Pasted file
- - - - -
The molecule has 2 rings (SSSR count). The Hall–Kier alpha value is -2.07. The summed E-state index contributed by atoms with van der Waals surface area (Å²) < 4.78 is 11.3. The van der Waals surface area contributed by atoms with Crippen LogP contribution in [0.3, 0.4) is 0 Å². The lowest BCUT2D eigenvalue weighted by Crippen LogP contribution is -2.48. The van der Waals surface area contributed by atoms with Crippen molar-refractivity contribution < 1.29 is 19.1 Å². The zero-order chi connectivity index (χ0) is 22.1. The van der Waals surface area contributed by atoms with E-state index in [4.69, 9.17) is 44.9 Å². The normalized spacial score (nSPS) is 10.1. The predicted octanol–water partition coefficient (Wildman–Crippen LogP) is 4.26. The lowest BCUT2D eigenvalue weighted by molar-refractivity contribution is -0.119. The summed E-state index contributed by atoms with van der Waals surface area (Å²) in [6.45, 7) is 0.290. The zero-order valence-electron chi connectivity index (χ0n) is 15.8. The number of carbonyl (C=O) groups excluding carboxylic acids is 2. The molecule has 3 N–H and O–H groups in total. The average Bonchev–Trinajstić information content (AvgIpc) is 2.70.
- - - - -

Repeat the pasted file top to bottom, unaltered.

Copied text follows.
The molecule has 2 rings (SSSR count). The Hall–Kier alpha value is -2.07. The summed E-state index contributed by atoms with van der Waals surface area (Å²) < 4.78 is 11.3. The van der Waals surface area contributed by atoms with Crippen LogP contribution in [0.3, 0.4) is 0 Å². The lowest BCUT2D eigenvalue weighted by Crippen LogP contribution is -2.48. The van der Waals surface area contributed by atoms with Crippen molar-refractivity contribution < 1.29 is 19.1 Å². The zero-order chi connectivity index (χ0) is 22.1. The van der Waals surface area contributed by atoms with E-state index in [4.69, 9.17) is 44.9 Å². The normalized spacial score (nSPS) is 10.1. The predicted octanol–water partition coefficient (Wildman–Crippen LogP) is 4.26. The lowest BCUT2D eigenvalue weighted by molar-refractivity contribution is -0.119. The summed E-state index contributed by atoms with van der Waals surface area (Å²) in [6.45, 7) is 0.290. The zero-order valence-electron chi connectivity index (χ0n) is 15.8. The number of carbonyl (C=O) groups excluding carboxylic acids is 2. The molecule has 3 N–H and O–H groups in total. The average Bonchev–Trinajstić information content (AvgIpc) is 2.70.